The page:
It would serve no useful purpose for us to further detail or itemize the cost allocations. If some of the specific allocations appear to be illogical and unfair, they necessarily pose technological problems of accounting and finance upon which the administrative judgment has been declared virtually supreme. We shall not criticize that which we are powerless to correct. If allocation of cost of service is a fundamentally correct and permissible method of effecting a separation of the regulable from the non-regulable sales, we cannot say on this record that the application of the formula is so wholly unrelated to the facts as to produce an illegal or reversible result.
The judgment is affirmed.
My associates are of the opinion that the questions here presented are foreclosed by recent decisions of the Supreme Court. Were I certain of the correctness of that conclusion, my task would be simple. It is my view, however, that certain of the important questions here presented are left at large by the opinions of the Supreme Court in the gas rate cases, and I am, therefore, impelled to state my views.
It has been authoritatively determined by the Supreme Court that, in determining the value of property included in the rate base, the Commission is not bound to the use of any single formula or combination of formulae; and that if the Commission conforms to the requirement of the statute fixing its authority and proceeds, after notice, and accords fair hearing and fixes "rates which enable the company to operate successfully, to maintain its financial integrity, to attract capital, and to compensate its investors for the risks assumed" such rates cannot be condemned as invalid, even though they produce only a meager return on a so-called "fair value" rate base.
I. The Commission's Jurisdiction.
Section 1(b) of the Natural Gas Act reads: "The provisions of this chapter shall apply to the transportation of natural gas in interstate commerce, to the sale in interstate commerce of natural gas for resale for ultimate public consumption for domestic, commercial, industrial, or any other use, and to natural-gas companies engaged in such transportation or sale, but shall not apply to any other transportation or sale of natural gas or to the local distribution of natural gas or to the facilities used for such distribution or to the production or gathering of natural gas."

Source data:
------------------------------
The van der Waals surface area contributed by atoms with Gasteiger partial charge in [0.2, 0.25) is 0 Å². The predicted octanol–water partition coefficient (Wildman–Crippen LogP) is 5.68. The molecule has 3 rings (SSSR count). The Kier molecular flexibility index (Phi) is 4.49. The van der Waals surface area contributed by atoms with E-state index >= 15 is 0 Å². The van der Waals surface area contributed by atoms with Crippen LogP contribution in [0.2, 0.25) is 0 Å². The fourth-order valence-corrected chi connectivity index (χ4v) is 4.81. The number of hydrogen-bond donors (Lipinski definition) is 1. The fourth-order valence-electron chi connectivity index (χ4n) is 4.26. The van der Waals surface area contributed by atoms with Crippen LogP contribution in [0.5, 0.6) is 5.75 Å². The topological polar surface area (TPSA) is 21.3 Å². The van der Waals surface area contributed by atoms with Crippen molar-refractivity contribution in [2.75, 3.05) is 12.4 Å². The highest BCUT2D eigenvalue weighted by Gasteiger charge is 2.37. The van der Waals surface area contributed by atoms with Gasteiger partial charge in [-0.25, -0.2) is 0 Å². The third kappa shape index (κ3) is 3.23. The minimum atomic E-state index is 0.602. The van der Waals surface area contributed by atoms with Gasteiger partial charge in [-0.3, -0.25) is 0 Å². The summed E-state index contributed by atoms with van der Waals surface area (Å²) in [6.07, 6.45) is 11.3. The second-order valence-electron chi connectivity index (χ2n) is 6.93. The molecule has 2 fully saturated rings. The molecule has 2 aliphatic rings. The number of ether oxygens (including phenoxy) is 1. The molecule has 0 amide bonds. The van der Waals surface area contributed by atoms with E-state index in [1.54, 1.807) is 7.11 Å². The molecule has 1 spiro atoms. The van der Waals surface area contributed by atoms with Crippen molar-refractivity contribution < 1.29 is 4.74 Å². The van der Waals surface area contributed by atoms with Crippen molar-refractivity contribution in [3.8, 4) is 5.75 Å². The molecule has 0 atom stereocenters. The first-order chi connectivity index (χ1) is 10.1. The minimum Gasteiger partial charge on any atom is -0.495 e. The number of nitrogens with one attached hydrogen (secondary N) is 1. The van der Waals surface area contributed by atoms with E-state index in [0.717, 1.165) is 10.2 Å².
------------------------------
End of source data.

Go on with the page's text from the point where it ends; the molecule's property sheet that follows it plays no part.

The "shall not" provision of this Act expressly withholds from the Commission jurisdiction over direct sales of natural gas, over local distribution thereof, over facilities used for local distribution, and over production or gathering of natural gas. It confines the Commission's jurisdiction expressly and solely to transportation of natural gas in interstate commerce, and to the sale in interstate commerce of natural gas for resale for ultimate public consumption. See the construction of analogous provisions of the Federal Power Act of 1935, 16 U.S.C.A. § 791a et seq., in Connecticut Light Power Co. v. Federal Power Commission, 324 U.S. 515, 528-531, 65 S.Ct. 749, 89 L.Ed. 1150.
II. The Rate Base.
The Commission adopted and applied a rate base purporting to embrace all the property of the Cities Service Gas Company. It found that $66,977,654 was the actual legitimate cost of the property in service on December 31, 1941. It deducted therefrom $21,804,499 for accrued depreciation and depletion. It added $1,576,357 for construction work in progress and $1,818,194 for working capital, thereby arriving at a rate base of $48,567,756. From the actual earnings of the Company in the test year, it subtracted an amount equal to 6½ per cent of the rate base, thereby arriving at what it found to be excess earnings before allocation. It then allocated the properties and earnings as between the jurisdictional, or sales for resale, and the nonjurisdictional, or direct sales, by a so-called cost of service method apportioning approximately 70 per cent to sales for resale, and 30 per cent to direct sales. It thereby found that the earnings from sales for resale were excessive to the extent of $5,499,665.
Hereinafter called petitioner.
It found the estimated cost of the proposed Hugoton Pipeline to be $15,000,000. It determined that 6½ per cent of that amount, or $975,000, was a fair return thereon and that 3½ per cent of $15,000,000, or $525,000, was a fair allowance for depreciation. Of the aggregate of the two latter amounts, it apportioned $1,053,794 to jurisdictional sales and $446,206 to nonjurisdictional sales. It allowed $1,053,794 as a tentative additional allowance for the cost of procuring gas. It deducted that amount from $5,499,665, and thereby arrived at $4,445,871 as the amount of the rate reduction.